Published Wednesday, 29 January 2014
Ms Villiers was attending an event at a youth project in Belfast on Wednesday, but while taking time to talk to local young people, she was also sending out a sharp message to MLAs about the delay.
Reforms being introduced by the British Government include a new universal credit payment to replace child tax credit and housing benefit.
But the legislation has come to a stalemate at Stormont amid concerns that it could have greater impact in NI due to the amount of people receiving benefits.
Sinn Féin and the SDLP have strongly objected to the reforms, arguing that social housing in the region could not cope with those affected by the so-called "bedroom tax".
The DUP Social Development Minister Nelson McCausland has insisted he has secured key concessions to address many local concerns about the system.
"The best way forward here is an agreement across the Northern Ireland parties themselves," Ms Villiers said on Wednesday.
"That's what devolution is about. That's a better way to get a solution that will stick and will withstand the inevitable pressure that will be placed on it."
She continued: "As I say if they want to keep the old system with all its disadvantages that's a matter for them but they will need to fund the difference in cost.
"As (Finance Minister) Simon Hamilton has made clear to the Assembly the additional costs in keeping the old system could rise to £200m."
Devolution involves taking grown up decisions about what system Northern Ireland wants.
Ms Villiers also encouraged politicians to come to a resolution on the Haass proposals on dealing with flags, parades and the past.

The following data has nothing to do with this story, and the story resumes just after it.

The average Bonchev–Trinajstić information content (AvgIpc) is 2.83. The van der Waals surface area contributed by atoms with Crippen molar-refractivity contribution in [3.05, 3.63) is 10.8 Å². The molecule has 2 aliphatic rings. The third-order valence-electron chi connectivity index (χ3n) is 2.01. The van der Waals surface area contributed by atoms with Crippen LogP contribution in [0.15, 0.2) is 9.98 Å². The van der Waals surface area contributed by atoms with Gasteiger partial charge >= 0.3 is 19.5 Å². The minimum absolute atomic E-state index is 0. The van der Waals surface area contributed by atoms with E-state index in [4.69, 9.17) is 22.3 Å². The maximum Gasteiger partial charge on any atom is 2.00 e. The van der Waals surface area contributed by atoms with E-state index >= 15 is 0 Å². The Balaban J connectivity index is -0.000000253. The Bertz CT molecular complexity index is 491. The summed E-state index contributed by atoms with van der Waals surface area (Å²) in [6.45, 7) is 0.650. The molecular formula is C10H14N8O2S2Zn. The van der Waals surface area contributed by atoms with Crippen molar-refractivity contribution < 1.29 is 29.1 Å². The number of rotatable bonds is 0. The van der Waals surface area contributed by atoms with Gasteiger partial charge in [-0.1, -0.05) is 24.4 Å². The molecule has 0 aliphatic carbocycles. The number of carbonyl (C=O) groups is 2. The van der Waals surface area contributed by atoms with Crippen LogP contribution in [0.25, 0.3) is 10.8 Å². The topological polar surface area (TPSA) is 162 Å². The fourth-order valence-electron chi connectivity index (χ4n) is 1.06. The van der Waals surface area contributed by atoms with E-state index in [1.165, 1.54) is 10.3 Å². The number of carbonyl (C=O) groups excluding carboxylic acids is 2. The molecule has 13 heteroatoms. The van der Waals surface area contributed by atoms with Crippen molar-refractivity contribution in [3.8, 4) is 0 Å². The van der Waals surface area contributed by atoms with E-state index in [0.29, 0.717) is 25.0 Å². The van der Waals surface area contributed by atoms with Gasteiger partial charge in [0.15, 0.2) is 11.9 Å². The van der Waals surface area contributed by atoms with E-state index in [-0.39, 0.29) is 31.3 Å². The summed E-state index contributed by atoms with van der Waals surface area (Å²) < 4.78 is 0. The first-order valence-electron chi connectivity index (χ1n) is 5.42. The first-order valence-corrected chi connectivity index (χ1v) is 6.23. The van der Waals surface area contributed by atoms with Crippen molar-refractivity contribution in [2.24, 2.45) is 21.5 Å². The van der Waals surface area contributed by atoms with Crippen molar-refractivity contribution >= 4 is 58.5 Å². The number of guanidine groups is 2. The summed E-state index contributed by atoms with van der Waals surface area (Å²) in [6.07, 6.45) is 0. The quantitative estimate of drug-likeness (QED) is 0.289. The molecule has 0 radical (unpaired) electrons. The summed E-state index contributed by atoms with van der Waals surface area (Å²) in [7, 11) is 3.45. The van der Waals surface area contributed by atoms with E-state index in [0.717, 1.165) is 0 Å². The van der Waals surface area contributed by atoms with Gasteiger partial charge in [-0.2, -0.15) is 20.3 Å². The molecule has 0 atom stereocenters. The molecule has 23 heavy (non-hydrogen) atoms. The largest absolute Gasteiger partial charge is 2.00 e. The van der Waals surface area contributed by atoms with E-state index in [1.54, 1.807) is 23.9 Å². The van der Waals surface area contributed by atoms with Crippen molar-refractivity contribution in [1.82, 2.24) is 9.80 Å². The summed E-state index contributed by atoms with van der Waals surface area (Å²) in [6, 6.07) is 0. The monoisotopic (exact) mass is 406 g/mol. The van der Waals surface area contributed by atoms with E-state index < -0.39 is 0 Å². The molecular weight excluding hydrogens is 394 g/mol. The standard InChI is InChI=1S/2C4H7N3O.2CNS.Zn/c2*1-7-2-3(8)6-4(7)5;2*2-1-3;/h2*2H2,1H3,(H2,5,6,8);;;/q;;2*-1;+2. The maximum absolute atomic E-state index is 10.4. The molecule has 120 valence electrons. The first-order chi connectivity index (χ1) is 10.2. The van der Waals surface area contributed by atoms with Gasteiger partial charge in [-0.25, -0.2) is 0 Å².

Former US special envoy Dr Haass and Professor Meghan O'Sullivan were brought in in September by the NI Executive parties to attempt to resolve the contentious issues, but after seven draft proposals an agreement was not reached by the end-of-year deadline.
The Secretary of State said the Government would consider any bid for additional Treasury funding to set up new public bodies if proposals go forward, but stressed it could not make any promises.
She said that progress on these issues "would boost our efforts to strengthen Northern Ireland economically", "build a more cohesive and shared society" and demonstrate Northern Ireland's politicians' "will" to tackle issues "that might once have been regarded as intractable".
"We've made clear that we want the process to succeed," she said.
"We've also been clear that we're prepared to be part of compromise, even on issues which aren't easy for us such as the creation of new institutions on the past."
She added: "But as guarantor of the devolution settlement, what we won't do is seek to impose solutions that do not have the support of Northern Ireland's political leadership.
"For any set of proposals to work effectively and withstand inevitable pressure in the future, they need be agreed by those who will ultimately have to implement and operate them.
"And that is the Northern Ireland parties in the Executive and Assembly - not the UK or Irish Governments."
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